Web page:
My advice to young writers
I guess this is really for anyone who needs it, but here we go!!
Follow your passions. Do what you love. And love what you do.
For some, that means going to school and getting an expensive piece of paper. But for others (myself including) it means going to work with a smile on your face.
I started writing when I was in elementary school, got put into a magazine (which you will never find. I used a pen name that I have literally told no one), and then shelved my creativity until high school, where I wrote in silence. One of my best friends read through everything, and -God bless her soul- printed out each chapter and put it into sleeves and gave them their own 3 ring binder, which she kept in her locker or let her boyfriend(s) read. BTW, she was not a harlot, just dated a couple guys in high school. Back off you vultures.
But eventually, that all faded and I stopped writing for a couple years, regardless of how much people told me they liked it. After that I got calls and emails from several publishing companies after they had read some stuff that I had posted on forums and shit (back when the internet was new). Those calls sent me into a panic. “I can’t be a writer, that’s ludacris. I’m not nearly good enough for that.” And I delved into a hole and put a shell around myself.
There came a time, I don’t even know what was going on in my head, when I went back to NaNoWriMo, which sparked my interest again and I started writing. Not long after that I helped form a publishing company, and now here we are.
Yet, none of you know who I am. I am just a person writing a blog who has her hand in the bowl of claims of validation, trying to tell other people to do things. What you don’t know is that I have written for a couple big-name authors, with my own words scribed under their name. I have sold papers and stories to different companies and people and colleges that I cannot even begin to wonder where they ended up nor who took the credit for my words. But here’s the thing with that: I, Courtney, am happy. And you can bet your bottom dollar that not many people could say that same thing today. I don’t make bookoo dollars (even though I work anywhere from 40-80 hours a week) and I should, in all reality, find a new job. But I love the passions of what I do. We have a company office, where we can sit here and help create a future for you young writers that just want to take a leap into the world and try to be noticed. I get to play with my passion every day, and I want to.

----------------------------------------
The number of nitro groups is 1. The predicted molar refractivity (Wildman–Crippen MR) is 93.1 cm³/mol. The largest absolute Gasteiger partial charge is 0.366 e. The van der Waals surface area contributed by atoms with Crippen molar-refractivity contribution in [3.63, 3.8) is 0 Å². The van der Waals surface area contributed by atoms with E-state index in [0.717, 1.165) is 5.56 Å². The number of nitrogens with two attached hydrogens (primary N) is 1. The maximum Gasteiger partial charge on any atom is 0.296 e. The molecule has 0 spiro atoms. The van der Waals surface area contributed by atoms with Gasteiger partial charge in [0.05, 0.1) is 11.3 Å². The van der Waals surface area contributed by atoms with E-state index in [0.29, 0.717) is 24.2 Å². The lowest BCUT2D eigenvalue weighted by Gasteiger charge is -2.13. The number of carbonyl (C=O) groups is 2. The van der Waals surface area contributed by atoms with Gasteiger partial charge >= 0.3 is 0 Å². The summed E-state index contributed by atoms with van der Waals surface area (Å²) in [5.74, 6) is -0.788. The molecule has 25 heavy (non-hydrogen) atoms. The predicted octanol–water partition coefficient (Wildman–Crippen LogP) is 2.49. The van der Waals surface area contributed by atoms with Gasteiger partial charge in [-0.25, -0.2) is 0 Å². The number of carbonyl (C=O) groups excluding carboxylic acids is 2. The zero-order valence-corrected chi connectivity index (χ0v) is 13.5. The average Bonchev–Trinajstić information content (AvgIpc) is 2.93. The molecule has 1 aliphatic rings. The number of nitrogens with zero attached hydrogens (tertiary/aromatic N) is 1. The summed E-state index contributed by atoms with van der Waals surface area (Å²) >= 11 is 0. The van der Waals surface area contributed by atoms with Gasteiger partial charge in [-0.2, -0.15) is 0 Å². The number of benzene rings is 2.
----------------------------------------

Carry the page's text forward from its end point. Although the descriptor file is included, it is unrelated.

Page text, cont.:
There are still those moments when I have to stop and wonder if it is all really worth it. I get the “So how’s business? And your writing?” Question from each and every one of my family members, which is more obligatory than anything. I can see the doubt in their eyes and hear it in the way they say “So when are you going back to school?” A good chunk of my closest friends are on standby, waiting for things to go downhill, but not knowing that I have an arsenal in my inbox just waiting for the right time to come out to play. There are days- nights, realistically- where I sit at my desk, with my coffee steaming and my bottle of water (Hydration nation folks) half-full, pulling up several college websites with my bank statements sitting right in front of me. I have thought about turning my back on myself and starting fresh somewhere new. I am more than capable of doing something much more practical with my skills and my padded resume, where I know that I would make a lot of money. But I love writing.
So my point is, don’t be afraid to fail and ignore the people who scoff at you, and do what you love. Take the time to focus on the things that make you passionate, or at least take some time away from your safe life and focus on something that you love. Write books, paint masterpieces, and sing lullabies, build houses. Whatever calls to you. You have only one life, and you might as well live it the way you want to.
“If you can dream it, you can do it.”
-The Great and Powerful Oz